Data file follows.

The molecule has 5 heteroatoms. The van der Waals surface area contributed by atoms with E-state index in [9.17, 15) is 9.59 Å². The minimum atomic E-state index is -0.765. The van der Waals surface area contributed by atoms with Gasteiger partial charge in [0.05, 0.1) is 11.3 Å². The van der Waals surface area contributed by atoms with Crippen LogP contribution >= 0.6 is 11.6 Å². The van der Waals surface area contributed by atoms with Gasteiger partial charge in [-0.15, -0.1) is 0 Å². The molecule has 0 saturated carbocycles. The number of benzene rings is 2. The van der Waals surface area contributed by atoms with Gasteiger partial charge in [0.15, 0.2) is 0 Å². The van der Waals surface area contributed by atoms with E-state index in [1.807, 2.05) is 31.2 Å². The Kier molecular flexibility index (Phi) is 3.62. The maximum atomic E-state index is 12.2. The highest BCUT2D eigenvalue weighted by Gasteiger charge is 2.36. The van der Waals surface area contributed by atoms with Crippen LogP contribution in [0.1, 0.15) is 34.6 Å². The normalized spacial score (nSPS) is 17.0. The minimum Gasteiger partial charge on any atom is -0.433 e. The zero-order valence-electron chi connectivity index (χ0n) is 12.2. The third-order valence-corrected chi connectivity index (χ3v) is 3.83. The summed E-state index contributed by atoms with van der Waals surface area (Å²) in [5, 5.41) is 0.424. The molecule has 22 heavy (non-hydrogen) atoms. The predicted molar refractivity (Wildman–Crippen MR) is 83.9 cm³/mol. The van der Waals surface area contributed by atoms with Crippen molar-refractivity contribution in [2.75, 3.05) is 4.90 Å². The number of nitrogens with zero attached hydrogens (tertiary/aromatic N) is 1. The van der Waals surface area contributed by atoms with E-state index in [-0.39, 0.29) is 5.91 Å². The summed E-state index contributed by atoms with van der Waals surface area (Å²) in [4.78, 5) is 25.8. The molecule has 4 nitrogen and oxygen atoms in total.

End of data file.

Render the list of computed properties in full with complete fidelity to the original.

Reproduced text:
The molecule has 5 heteroatoms. The van der Waals surface area contributed by atoms with E-state index in [9.17, 15) is 9.59 Å². The minimum atomic E-state index is -0.765. The van der Waals surface area contributed by atoms with Gasteiger partial charge in [0.05, 0.1) is 11.3 Å². The van der Waals surface area contributed by atoms with Crippen LogP contribution >= 0.6 is 11.6 Å². The van der Waals surface area contributed by atoms with Gasteiger partial charge in [-0.15, -0.1) is 0 Å². The molecule has 0 saturated carbocycles. The number of benzene rings is 2. The van der Waals surface area contributed by atoms with Gasteiger partial charge in [0.15, 0.2) is 0 Å². The van der Waals surface area contributed by atoms with E-state index in [1.807, 2.05) is 31.2 Å². The Kier molecular flexibility index (Phi) is 3.62. The maximum atomic E-state index is 12.2. The highest BCUT2D eigenvalue weighted by Gasteiger charge is 2.36. The van der Waals surface area contributed by atoms with Crippen LogP contribution in [0.1, 0.15) is 34.6 Å². The normalized spacial score (nSPS) is 17.0. The minimum Gasteiger partial charge on any atom is -0.433 e. The zero-order valence-electron chi connectivity index (χ0n) is 12.2. The third-order valence-corrected chi connectivity index (χ3v) is 3.83. The summed E-state index contributed by atoms with van der Waals surface area (Å²) in [5, 5.41) is 0.424. The molecule has 22 heavy (non-hydrogen) atoms. The predicted molar refractivity (Wildman–Crippen MR) is 83.9 cm³/mol. The van der Waals surface area contributed by atoms with Crippen molar-refractivity contribution in [2.75, 3.05) is 4.90 Å². The number of nitrogens with zero attached hydrogens (tertiary/aromatic N) is 1. The van der Waals surface area contributed by atoms with E-state index in [-0.39, 0.29) is 5.91 Å². The summed E-state index contributed by atoms with van der Waals surface area (Å²) in [4.78, 5) is 25.8. The molecule has 4 nitrogen and oxygen atoms in total.